Director: Ira Sachs
Cast: John Lithgow, Alfred Molina and Marisa Tomei
Running Time: 94 minutes
Release Date: February 6th
Music teacher George (Alfred Molina) and retired painter Ben (John Lithgow) have been together almost forty years and are finally able to get married in New York, but not long after they’ve tied the knot, word gets back to the church-run school that George works for and he is promptly fired. Finding themselves no longer able to afford their current apartment, the couple call upon the kindness of their friends and family to put a roof over their heads until they find a new home, so George moves in with a young pair of gay policemen neighbours, while Ben moves in with his nephew’s family.
Finding it difficult to cope in their new surroundings without each other to fall back on, their relationship is put to the test. The younger gays love a good late dinner and all night party much to George’s dismay, while Ben’s nephew’s wife, Kate (Marisa Tomei), finds it difficult to get started on her new novel with the new, distracting addition to their household.
Director and co-writer Ira Sachs previously shone a distinct cinematic slant on gay relationships with his last movie Keep The Lights On, and here he does something similar, bringing together the adorably cute couple of Molina and Lithgow and dropping them into an environment apparently entirely free of homophobia (bar that initial firing).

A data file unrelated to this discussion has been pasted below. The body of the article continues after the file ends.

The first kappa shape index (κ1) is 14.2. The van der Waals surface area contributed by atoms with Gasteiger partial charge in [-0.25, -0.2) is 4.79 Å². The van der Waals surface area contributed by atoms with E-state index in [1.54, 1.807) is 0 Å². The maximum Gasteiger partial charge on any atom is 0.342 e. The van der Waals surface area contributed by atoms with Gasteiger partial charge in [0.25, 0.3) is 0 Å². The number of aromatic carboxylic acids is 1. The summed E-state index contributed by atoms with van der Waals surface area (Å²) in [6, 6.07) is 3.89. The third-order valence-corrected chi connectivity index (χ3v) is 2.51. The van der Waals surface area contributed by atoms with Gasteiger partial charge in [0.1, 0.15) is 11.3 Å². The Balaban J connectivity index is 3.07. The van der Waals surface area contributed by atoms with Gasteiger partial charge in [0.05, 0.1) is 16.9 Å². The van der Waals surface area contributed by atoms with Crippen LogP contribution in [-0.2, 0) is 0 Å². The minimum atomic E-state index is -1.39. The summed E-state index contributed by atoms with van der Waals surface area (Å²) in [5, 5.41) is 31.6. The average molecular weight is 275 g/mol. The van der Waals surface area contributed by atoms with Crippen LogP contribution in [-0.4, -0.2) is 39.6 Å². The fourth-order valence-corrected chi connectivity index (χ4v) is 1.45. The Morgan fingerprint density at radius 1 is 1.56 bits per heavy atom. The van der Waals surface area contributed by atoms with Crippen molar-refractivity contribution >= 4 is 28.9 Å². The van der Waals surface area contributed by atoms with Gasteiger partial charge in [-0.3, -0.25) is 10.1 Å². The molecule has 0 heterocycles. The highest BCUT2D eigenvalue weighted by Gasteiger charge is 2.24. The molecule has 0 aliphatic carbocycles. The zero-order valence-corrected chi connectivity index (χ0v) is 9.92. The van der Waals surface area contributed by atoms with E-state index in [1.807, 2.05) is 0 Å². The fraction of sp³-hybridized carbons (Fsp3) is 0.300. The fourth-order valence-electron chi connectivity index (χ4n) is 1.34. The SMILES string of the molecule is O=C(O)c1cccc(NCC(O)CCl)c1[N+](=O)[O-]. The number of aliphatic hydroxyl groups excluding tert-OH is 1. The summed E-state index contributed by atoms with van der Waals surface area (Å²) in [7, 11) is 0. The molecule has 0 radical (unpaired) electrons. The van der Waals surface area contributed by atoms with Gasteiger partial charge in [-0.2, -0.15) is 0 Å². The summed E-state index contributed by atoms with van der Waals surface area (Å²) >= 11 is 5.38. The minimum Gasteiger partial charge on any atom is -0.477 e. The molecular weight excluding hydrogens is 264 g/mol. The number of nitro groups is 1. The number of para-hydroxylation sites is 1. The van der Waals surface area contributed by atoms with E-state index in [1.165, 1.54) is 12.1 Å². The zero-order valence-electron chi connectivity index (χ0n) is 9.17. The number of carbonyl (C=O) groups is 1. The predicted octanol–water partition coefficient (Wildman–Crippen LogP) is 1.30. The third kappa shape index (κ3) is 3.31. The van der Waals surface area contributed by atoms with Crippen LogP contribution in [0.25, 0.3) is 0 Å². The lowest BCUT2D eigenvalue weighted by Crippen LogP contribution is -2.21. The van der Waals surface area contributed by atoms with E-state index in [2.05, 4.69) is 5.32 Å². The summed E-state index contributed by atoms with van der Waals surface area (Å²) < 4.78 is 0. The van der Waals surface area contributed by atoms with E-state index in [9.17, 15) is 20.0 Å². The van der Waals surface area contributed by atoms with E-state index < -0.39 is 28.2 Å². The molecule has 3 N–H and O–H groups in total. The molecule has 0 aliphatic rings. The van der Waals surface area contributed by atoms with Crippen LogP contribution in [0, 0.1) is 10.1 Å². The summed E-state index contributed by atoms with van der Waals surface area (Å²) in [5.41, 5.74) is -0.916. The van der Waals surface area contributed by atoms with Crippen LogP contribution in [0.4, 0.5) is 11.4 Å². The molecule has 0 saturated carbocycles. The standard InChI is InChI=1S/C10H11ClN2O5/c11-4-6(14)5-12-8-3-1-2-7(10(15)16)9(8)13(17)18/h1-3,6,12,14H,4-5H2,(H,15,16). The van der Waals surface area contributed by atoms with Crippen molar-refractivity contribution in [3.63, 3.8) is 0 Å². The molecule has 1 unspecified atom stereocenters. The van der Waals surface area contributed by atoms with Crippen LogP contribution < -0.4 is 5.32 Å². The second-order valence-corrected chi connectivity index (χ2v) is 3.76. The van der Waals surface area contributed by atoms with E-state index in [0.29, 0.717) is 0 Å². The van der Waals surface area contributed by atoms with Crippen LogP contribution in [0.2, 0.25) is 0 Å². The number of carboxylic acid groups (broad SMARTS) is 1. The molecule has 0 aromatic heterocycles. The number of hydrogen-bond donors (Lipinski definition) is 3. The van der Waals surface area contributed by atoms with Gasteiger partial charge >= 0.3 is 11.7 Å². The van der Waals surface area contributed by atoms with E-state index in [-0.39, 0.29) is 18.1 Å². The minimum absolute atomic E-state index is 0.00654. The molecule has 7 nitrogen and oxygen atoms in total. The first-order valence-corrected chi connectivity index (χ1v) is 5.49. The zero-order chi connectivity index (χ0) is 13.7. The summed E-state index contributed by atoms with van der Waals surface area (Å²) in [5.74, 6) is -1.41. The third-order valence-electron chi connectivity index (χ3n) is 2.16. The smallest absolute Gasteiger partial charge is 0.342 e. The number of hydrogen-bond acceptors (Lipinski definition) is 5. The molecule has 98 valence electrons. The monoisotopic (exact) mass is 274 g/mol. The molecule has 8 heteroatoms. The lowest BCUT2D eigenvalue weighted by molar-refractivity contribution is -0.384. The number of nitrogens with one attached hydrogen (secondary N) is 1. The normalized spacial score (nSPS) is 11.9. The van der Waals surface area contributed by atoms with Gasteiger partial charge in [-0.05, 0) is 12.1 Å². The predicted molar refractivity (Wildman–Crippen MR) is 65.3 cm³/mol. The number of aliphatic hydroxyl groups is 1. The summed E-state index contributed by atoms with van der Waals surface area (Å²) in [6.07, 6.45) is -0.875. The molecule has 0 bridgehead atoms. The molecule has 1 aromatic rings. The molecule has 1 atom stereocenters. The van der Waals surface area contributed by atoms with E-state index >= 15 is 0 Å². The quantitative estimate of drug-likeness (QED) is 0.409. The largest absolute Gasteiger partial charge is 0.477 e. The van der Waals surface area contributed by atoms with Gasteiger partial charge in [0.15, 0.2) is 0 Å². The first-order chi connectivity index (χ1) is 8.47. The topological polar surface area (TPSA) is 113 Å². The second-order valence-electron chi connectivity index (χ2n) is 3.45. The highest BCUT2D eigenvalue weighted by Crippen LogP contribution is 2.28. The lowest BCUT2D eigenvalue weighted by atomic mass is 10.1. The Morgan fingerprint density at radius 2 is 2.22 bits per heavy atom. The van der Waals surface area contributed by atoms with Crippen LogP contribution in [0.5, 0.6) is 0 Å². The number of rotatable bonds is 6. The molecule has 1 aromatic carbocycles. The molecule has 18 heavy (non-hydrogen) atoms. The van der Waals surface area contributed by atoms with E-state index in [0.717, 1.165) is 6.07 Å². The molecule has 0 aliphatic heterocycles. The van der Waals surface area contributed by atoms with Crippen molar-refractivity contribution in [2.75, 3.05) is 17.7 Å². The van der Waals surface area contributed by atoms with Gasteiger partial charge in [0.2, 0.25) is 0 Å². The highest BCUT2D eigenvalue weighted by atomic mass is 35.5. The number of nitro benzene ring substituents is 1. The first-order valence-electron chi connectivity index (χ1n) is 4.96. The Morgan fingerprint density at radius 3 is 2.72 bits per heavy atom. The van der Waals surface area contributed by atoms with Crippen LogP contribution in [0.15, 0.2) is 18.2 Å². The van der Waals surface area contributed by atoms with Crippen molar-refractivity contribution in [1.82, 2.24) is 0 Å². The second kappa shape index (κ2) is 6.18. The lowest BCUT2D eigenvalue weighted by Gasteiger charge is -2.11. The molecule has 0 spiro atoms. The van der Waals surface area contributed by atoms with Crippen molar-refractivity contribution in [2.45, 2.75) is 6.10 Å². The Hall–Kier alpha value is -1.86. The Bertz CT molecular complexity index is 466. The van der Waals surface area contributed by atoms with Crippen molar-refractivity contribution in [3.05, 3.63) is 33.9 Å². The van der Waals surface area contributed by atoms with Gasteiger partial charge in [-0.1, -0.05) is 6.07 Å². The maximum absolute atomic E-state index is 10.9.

Throughout there are some gorgeous little moments – the blink-and-you’ll-miss-it look of joy on George’s face when a government official doesn’t bat an eyelid at his sexuality, or Ben’s completely made up story he uses to get some free drinks from the local gay bar, or the purposeful distance between them as they walk on unknown streets during the day – but these are unfortunately too few and far between.
Despite the fantastic performances and believable chemistry between the cast, the entire thing just feels a little too aerated, equally fun and insightful as it is forgettable and insubstantial. At a brief 94 minutes, Sachs still stretches out the story with plenty of montages of Manhattan, the film caught in the updraft of its own whimsy until that lump-in-the-throat ending. While not every ‘old people in love’ film has to take on the depths of Amour, the biggest problem with Love Is Strange is that it feels a little too shallow at times.